Worries, worries, worries. Coming to university can be quite stressful and you have 1001 things going around in your head. It’s been 2 years since I came to university and my worries have long since gone, however I wanted to be helpful to new students as I still remember how worried I was and would have loved to have an alternative guide of information. Below I have tried to compile some information to help with the things that they might not tell you about coming to uni, and perhaps some of the stuff they do but this time from a student’s perspective.
Combating the worries of coming to University:
My first response to this is to always remember that everyone is in the same boat, yes that seems easy to say, but I can guarantee 90% or more of those coming to uni won’t have experience in living, fending and budgeting for themselves. No one has ever been to uni before so the experience is new to everyone. No one will know where anything is and on the first day everyone will be wondering around like headless chickens so everyone is in the same boat.
Another way to tackle the worries is preparation. Once you’ve finished for the summer you have 6-8 weeks do some research, look at key dates on the academic calendar, keep an eye on the student union website or University Facebook pages for any events upcoming or dates that might interest you. Slowly pack over the summer and gather all your essentials together so you’re not panicking. Check out the posts we have (here and here) on what to bring with you.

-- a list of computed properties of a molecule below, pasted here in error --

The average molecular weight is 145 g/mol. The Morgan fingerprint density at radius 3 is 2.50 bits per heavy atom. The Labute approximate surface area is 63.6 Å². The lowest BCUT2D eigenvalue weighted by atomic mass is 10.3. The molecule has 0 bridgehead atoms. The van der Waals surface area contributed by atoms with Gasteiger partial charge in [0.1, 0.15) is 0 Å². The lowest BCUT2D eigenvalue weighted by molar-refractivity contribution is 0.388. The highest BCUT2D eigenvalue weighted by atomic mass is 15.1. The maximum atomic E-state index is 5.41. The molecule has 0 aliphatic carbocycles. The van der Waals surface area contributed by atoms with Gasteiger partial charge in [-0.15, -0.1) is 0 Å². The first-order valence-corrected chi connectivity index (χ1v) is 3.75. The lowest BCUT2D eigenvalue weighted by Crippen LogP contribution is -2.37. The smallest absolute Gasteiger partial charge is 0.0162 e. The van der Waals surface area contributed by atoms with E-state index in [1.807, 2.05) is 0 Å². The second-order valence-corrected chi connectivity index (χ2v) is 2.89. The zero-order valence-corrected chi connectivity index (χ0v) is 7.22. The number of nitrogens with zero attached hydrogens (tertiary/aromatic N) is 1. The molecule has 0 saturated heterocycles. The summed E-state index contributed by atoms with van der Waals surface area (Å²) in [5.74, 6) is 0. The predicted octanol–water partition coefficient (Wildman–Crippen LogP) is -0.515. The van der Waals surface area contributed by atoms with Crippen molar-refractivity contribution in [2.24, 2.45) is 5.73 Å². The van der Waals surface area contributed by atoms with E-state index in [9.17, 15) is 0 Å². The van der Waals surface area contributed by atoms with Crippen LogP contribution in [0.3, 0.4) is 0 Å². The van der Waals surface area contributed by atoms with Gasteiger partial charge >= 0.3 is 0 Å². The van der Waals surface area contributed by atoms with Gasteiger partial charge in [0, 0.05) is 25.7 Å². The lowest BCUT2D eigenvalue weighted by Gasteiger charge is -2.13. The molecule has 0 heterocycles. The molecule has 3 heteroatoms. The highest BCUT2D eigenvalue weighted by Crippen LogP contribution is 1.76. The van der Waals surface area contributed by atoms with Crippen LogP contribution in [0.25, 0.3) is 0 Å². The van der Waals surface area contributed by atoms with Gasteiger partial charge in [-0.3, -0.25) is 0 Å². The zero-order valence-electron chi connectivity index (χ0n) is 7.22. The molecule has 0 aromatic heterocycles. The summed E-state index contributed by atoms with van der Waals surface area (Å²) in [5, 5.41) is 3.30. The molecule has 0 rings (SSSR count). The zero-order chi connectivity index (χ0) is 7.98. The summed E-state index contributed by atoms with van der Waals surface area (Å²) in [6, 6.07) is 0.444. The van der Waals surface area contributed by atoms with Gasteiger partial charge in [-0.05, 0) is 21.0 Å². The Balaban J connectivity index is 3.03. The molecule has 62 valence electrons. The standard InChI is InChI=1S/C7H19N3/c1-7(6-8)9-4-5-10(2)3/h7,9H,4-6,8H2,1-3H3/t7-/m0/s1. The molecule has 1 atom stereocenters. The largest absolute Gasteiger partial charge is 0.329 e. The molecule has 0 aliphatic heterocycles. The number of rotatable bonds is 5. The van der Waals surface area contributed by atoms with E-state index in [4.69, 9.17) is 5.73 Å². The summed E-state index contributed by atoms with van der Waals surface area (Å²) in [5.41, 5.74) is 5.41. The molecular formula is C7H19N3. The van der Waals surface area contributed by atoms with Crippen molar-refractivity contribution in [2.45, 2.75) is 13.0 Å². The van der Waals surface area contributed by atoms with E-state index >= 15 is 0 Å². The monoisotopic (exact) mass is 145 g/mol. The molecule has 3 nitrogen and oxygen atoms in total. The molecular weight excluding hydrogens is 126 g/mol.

How to break the ice with your flatmates and tackling issues if you don’t get on with them:
When you arrive try just talking and socialising. A clever way to promote this is to prop your door open while everyone’s moving in, not only does this air the room but also tells your flatmates you’re ready to socialise. Like I’ve said before, everyone is new and no one knows anyone else so you all need to make friends and who better to start with than the people you’re going to be living with for the next year.
Once the parents and move in helpers have gone in, the fun starts. Traditionally on move in day the student union holds the move in party. You can start by having a few drinks and chit chat at the flat then try going to the party together, even if you don’t drink it’s still a fun way to get to make friends. Good topics of conversation are always what course are they on and where are they from. Try to find out what everyone’s into then arranging outings together, maybe a trip to the city centre (Hanley) or for a meal at the ember lounge.